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Pope Francis endorses same-sex civil unions, signaling a shift in Catholic LGBTQ+ support
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Catholic leaders and observers of the Vatican witnessed "a major step forward" for the Catholic Church Wednesday after Pope Francis indicated his support for civil unions for same-sex couples, breaking with the church's long-held official teachings.

In the documentary "Francesco," which premiered at the Rome Film Festival Wednesday, the pope called for a "civil union law" to ensure gay and lesbian couples have the same legal rights as married straight couples.

"Homosexual people have a right to be in a family," he said in the film. "They are children of God and have a right to a family. Nobody should be thrown out or made miserable over it."

Couples should be "legally covered" under a law allowing civil unions, Francis said, adding, "I stood up for that."


As Archbishop of Buenos Aires, the pope supported legal protections for gay couples while opposing same-sex marriage.

While Francis did not indicate that the church would change its thinking on marriages any time soon, his statement in the film—and a scene in which he encouraged a gay couple to attend the Catholic Church with their children—was a far cry from guidance released by the Congregation for the Doctrine of the Faith in 2003.

Regarding "Considerations regarding proposals to give legal recognition to unions between homosexual persons," the church—then led by Francis's predecessor, Pope Benedict XVI—wrote, "The Church teaches that respect for homosexual persons cannot lead in any way to approval of homosexual behavior or to legal recognition of homosexual unions."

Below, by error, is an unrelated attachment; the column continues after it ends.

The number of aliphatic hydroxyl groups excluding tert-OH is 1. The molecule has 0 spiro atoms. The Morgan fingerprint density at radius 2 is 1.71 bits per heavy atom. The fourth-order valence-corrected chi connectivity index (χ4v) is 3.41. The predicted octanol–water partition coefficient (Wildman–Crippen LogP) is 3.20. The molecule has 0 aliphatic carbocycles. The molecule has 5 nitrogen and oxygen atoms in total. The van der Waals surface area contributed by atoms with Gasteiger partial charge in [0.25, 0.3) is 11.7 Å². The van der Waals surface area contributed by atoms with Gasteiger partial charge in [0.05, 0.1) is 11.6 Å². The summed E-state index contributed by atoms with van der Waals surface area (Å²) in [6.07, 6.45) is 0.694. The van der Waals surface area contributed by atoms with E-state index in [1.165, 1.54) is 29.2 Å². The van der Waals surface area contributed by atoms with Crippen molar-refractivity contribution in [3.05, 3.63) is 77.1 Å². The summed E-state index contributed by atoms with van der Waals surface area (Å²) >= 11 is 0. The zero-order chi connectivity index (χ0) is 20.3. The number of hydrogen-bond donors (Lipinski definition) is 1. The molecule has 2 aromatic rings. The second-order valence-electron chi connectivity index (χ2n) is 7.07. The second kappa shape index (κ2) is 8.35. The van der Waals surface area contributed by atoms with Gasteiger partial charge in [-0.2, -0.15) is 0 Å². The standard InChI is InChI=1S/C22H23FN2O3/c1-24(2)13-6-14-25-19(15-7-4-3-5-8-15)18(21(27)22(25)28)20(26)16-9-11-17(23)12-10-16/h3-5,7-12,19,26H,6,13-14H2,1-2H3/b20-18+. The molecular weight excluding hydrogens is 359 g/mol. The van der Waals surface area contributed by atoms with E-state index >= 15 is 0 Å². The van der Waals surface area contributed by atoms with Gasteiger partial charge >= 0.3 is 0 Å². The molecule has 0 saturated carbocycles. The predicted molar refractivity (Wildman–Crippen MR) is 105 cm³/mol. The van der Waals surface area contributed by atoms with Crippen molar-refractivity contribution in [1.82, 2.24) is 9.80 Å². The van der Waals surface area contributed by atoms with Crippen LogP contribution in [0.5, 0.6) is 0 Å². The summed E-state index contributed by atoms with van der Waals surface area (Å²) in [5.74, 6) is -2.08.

Jesuit priest James Martin tweeted that the pope's appearance in the film "is a major step forward in the church's support for LGBTQ people," which could have positive effects on the treatment of LGBTQIA people around the world.


U.S. Rep. Ted Lieu (D-Calif.), who is Catholic, applauded the pope's remarks.

Since being elected to replace Benedict in 2013, Pope Francis has been outspoken about a number of social issues and progressive causes, indicating his desire to lead a church which defends the rights of all people and which speaks out against numerous forms of injustice.

Earlier this month, the pope condemned "the destructive effects of the empire of money" and skyrocketing inequality during the coronavirus pandemic, and he has spoken several times in recent years about the need to end fossil fuel extraction in order to save the planet.

The pope also called on the church to keep "open doors" for divorced people who remarry; held a private meeting with a Diego Neria Lejarraga, a transgender man, and reportedly embraced Lejarraga when he asked whether there was a place for him in the church; and said shortly after he was named head of the Catholic Church that he would welcome gay Catholics—in contrast with his predecessor, who referred to homosexuality as an "intrinsic moral evil."

"If someone is gay and he searches for the Lord and has good will, who am I to judge?" said Francis in July 2013.

This article first appeared on Common Dreams. You can read it here.

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